I recently resigned on day 27 of an adjudication (you may recall that adjudication under the Construction Act 1996 is supposed to be a 28-day process). You may be wondering why I resigned so late in the day.
Why resign so late in the process?
Although day 27 seems very late, I had actually been invited to resign by the responding party shortly after my appointment. However, I decided that I had jurisdiction, based on Fiona Trust principles, concluding that the contract’s adjudication terms were wide enough to cover a dispute “in connection with” the contract. (The contract was a JCT Design and Build contract, 2005 edition, incorporating the Scheme for Construction Contracts 1998 as the applicable adjudication rules.)
I had been advised by the parties that they were still arguing over an earlier adjudicator’s decision and that the responding party had started Part 8 proceedings to try and set that decision aside. To further complicate matters, the referring party refused to suspend my adjudication pending the outcome of the court proceedings.
Before the court’s judgment was handed down, I held a meeting with the parties. The referring party accepted that if the earlier adjudicator’s decision was set aside by the court, I would have to resign.
When the judgment was handed down, I was left with little choice, but to resign and invoice the referring party for my fees.
What is the basis of this?
It is well established that, provided an adjudicator’s decision is valid (that is, it was made within jurisdiction and without a breach of natural justice), it will be enforced by the courts. That decision is binding on the parties unless, or until, it is challenged in arbitration or court proceedings. This is often described as “temporary finality”. In practice, the majority of adjudicator’s decisions are complied with and, consequently, have an ever-lasting effect on the parties.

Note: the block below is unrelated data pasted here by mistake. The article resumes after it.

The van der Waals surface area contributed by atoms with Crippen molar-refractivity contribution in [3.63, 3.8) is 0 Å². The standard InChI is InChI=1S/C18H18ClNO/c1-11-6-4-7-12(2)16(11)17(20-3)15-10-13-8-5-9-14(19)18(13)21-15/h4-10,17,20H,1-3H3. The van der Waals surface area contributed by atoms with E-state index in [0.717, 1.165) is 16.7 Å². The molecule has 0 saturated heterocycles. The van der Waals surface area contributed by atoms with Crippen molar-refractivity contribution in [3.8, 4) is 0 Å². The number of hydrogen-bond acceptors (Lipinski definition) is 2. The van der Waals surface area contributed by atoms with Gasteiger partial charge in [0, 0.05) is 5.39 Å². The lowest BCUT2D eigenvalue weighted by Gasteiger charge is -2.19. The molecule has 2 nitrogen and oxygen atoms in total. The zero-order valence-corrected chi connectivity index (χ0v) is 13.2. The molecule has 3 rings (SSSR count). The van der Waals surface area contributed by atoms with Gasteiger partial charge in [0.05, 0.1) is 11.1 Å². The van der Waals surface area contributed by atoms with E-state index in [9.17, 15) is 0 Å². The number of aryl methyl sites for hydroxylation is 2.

Equally, earlier adjudicators’ decisions bind subsequent adjudicators. If the subsequent adjudicator is being asked to decide “the same or substantially the same” dispute as the earlier adjudicator, then he should resign. There is considerable case-law on this point and I have written about resignation and “serial” adjudication before.
Under the Scheme for Construction Contracts 1998, an adjudicator can resign “at any time”, provided he gives written notice (paragraph 9). This is a discretionary right and may have been included in the Scheme to allow for instances of ill-health or other unexpected event. However, it is more commonly used, for example, if the adjudicator does not think he can deal with the dispute referred to him in the time available.
Was there anything the parties could have done to guard against this?
The responding party should always make its jurisdictional challenge as early as possible. In this instance, that happened and the parties could have agreed to suspend my adjudication so they would avoid the time and costs incurred in that adjudication. (It is not for me to comment on whether the dispute should have been referred to me at all, while the court case was pending.)
Alternatively, some may think that I should have resigned in any event, exercising my right under paragraph 9 of the Scheme.
I’ll leave you to decide the rights and wrongs of that and, in the meantime, for tips that may help the parties to ensure the adjudicator makes the right jurisdiction decision, see my blog post.